Anyone who thinks covering film awards is glamorous clearly doesn’t realise that standing outside for hours, penned in by barriers like cattle, waiting to steal a quick word from ‘the talent’ as they fly past can actually be rather humiliating. Then, herded into a remote press room, we watch the fun on TV screens, waiting for the winners to be brought back for interviews and photos, one by one, brandishing their little gold men, bronze faces or Golden Globes, before they rush back to the party.
It’s very much them and us – the worthy and the worthless. So when Sam Asi, the newest member of the Hollywood Foreign Press Association – a peculiarly privileged group of eighty five foreign journalists, based in Los Angeles – invited me to this year’s Golden Globes as his guest, it was an opportunity I couldn’t miss to find out how the other half live – what it’s like on the other side of the velvet cordon – on the red carpet – and beyond. Sam’s only instruction before I flew out: “Don’t forget your tux.”
Celebrities don’t frighten me. I’ve dealt with them for years on a professional basis, but the idea of socialising with them – well, that’s different, so Sam thought I needed a dummy run. There were two parties the night before the Golden Globes. Disney’s reception on the roof of a West Hollywood hotel had panoramic views across LA and all the food and drink you could need, but held out little prospect for star spotting; with the studio’s main nominated films being Toy Story 3 and Tangled, who was I going to meet? Buzz Lightyear? But the Paramount party, at the infamous Chateau Marmont hotel on the Sunset Strip, was altogether different. It was all I could do to stop myself tugging at Sam’s sleeve. “That’s Mark Wahlberg!” I exclaimed, like a child. When I saw that he was chatting to Jeff Bridges, I almost collapsed. Everywhere you looked were familiar faces – actors including Josh Brolin, Diane Lane and Michael Keaton, directors including Ethan Coen, David O Russell and Paul Haggis, and of course the omnipresent executive producer Harvey Weinstein. As plentiful as the celebrities was the supply of drink and food – both self-serve hot meals and canapés as wide and varied as pizza slices, crab cakes, figs on cream-cheese and, straining to hear the waiter over the music, Sam was confused by the offer of ‘chicken and banana’ – it was, of course, a chicken empanada.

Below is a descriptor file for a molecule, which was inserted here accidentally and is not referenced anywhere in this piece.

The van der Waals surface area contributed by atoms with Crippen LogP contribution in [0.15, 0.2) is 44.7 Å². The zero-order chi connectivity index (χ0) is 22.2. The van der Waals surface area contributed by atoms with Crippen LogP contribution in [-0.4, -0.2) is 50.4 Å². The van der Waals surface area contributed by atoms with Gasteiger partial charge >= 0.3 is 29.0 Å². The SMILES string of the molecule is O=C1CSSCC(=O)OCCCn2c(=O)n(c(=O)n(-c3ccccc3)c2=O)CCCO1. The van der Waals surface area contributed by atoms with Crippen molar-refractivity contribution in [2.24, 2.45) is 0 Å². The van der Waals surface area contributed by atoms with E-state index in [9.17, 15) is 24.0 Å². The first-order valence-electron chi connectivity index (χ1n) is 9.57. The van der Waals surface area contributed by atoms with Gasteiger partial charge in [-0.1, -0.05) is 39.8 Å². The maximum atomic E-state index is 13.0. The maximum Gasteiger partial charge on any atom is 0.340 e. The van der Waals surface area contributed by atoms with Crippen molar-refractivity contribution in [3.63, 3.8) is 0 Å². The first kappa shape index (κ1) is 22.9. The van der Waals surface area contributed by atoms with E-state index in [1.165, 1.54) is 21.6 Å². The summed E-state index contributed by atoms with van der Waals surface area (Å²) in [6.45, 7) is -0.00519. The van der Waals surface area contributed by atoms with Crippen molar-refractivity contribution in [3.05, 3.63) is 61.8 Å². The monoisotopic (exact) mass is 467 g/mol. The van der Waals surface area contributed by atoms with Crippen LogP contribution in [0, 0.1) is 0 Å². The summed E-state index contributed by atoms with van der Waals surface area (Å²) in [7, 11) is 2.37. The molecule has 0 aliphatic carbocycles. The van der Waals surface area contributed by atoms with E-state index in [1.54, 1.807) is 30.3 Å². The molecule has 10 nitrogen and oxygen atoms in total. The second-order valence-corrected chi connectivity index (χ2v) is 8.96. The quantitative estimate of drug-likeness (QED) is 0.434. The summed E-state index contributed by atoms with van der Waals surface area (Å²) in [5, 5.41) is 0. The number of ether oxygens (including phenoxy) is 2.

Waiting beside the actress Julie Delpy, in the valet parking line was the first time I really felt like a celebrity myself; across the road, behind barriers, were screaming fans waving cameras and asking for autographs.
By the time I pulled up at the Beverly Hilton hotel in Beverly Hills, somewhere I’ve previously lined the red carpet at the Oscar Nominees Luncheon, I was getting used to valet parking. After having the FBI check the car over and going through airport-style security, Sam and I, in our dinner suits and dickie bows, took our first steps along the red carpet. Journalists and photographers in my usual home to our left and screaming film fans in the bleacher seats to our right, we walked as slowly as we could to savour the moment. The paparazzi didn’t seem to be interested in taking our photos beside the Golden Globe signs. The HFPA official photographers took photos of Sam, and he took mine. Inside the ballroom, I looked for my table – 332 out of 333 – and found it sandwiched between the entrance and the kitchen. Sam sat in the front with other HFPA members and I, and one of Sam’s guests, sat with the French consul general, a budding Russian actress and two publicists from Universal Studios, among others. Having flown all the way from London to attend the Golden Globes, it looked like as usual, I’d be watching the event on TV after all, on the screens scattered around the back of the ballroom. Luckily though, after the first break, Sam got me a seat at his table, closer to the stage and the stars.
There was no time to waste. The waiters swarmed like flies, throwing down eggplant appetizers with red pepper hummus, grilled beef tenderloin and sesame-crusted filets of pacific sea bass and
, whipping our plates away almost before we’d had a chance to finish. Late comers missed out. There was a live show to start.
On the dot of 5pm, the comedian and creator of The Office, Ricky Gervais, stepped out to begin his second successive year as host of the Globes. He opened by joking that practically the only film without 3D characters over the past year was The Tourist – raising the question of how it got three nominations – was it because the members of the HFPA just wanted to spend the evening with Angelina Jolie and Johnny Depp, he wondered. It certainly couldn’t be the fabled bribes, he suggested, because who would see tickets to a Cher concert as a bribe?
After Gervais had dug his comedic claws into more than a handful of Hollywood’s favourites, Christian Bale took the first award of the night, Best Supporting Film Actor, for The Fighter. He claimed not to have known who the Hollywood Foreign Press Association even were before he got the nomination. The next award raised interest on our table. As the name Katey Sagal was announced in the category of Best Actress in a TV drama, two teenagers sitting opposite me screamed “That’s our mom!” and held their breath. “And the Golden Globe goes to… Katey Sagal!” Her son jumped out of his seat and punched the air. Her daughter cried tears of joy.
Ricky Gervais didn’t let up, insulting everyone from the biggest stars – both present and absent – to the president of the HFPA, Philip Berk, who – perhaps ungraciously, responded that if the comic wanted support for a future film, he needn’t bother coming to him. Some of the stars gave as good as they got – at times you almost felt there would be fisticuffs on stage. I wonder whether he’ll be invited back for a third time.